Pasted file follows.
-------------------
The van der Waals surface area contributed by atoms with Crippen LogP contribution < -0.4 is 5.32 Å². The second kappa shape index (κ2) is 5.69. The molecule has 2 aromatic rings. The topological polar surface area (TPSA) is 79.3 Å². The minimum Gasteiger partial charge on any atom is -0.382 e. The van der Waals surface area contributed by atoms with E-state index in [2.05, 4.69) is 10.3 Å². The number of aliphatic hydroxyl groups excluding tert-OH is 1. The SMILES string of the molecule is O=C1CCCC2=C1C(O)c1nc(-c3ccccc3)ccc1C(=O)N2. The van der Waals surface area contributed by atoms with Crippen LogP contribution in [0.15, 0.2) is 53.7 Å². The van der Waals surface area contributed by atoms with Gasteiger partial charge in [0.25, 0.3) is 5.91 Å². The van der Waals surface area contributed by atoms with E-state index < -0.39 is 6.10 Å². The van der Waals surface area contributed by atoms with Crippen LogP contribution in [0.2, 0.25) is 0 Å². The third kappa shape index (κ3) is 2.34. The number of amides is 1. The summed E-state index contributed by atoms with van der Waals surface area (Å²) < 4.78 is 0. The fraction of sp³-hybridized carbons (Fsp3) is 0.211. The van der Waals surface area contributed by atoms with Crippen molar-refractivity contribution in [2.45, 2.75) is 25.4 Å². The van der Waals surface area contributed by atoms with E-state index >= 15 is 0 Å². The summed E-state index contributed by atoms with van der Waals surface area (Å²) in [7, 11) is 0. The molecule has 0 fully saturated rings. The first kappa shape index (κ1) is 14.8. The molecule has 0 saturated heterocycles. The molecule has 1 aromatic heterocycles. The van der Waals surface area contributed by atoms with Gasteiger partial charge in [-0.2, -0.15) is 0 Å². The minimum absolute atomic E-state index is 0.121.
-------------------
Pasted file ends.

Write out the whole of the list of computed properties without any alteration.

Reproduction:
The van der Waals surface area contributed by atoms with Crippen LogP contribution < -0.4 is 5.32 Å². The second kappa shape index (κ2) is 5.69. The molecule has 2 aromatic rings. The topological polar surface area (TPSA) is 79.3 Å². The minimum Gasteiger partial charge on any atom is -0.382 e. The van der Waals surface area contributed by atoms with E-state index in [2.05, 4.69) is 10.3 Å². The number of aliphatic hydroxyl groups excluding tert-OH is 1. The SMILES string of the molecule is O=C1CCCC2=C1C(O)c1nc(-c3ccccc3)ccc1C(=O)N2. The van der Waals surface area contributed by atoms with Crippen LogP contribution in [0.15, 0.2) is 53.7 Å². The van der Waals surface area contributed by atoms with Gasteiger partial charge in [0.25, 0.3) is 5.91 Å². The van der Waals surface area contributed by atoms with E-state index < -0.39 is 6.10 Å². The van der Waals surface area contributed by atoms with Crippen LogP contribution in [0.2, 0.25) is 0 Å². The third kappa shape index (κ3) is 2.34. The number of amides is 1. The summed E-state index contributed by atoms with van der Waals surface area (Å²) < 4.78 is 0. The fraction of sp³-hybridized carbons (Fsp3) is 0.211. The van der Waals surface area contributed by atoms with Crippen molar-refractivity contribution in [2.45, 2.75) is 25.4 Å². The van der Waals surface area contributed by atoms with E-state index >= 15 is 0 Å². The summed E-state index contributed by atoms with van der Waals surface area (Å²) in [7, 11) is 0. The molecule has 0 fully saturated rings. The first kappa shape index (κ1) is 14.8. The molecule has 0 saturated heterocycles. The molecule has 1 aromatic heterocycles. The van der Waals surface area contributed by atoms with Gasteiger partial charge in [-0.2, -0.15) is 0 Å². The minimum absolute atomic E-state index is 0.121.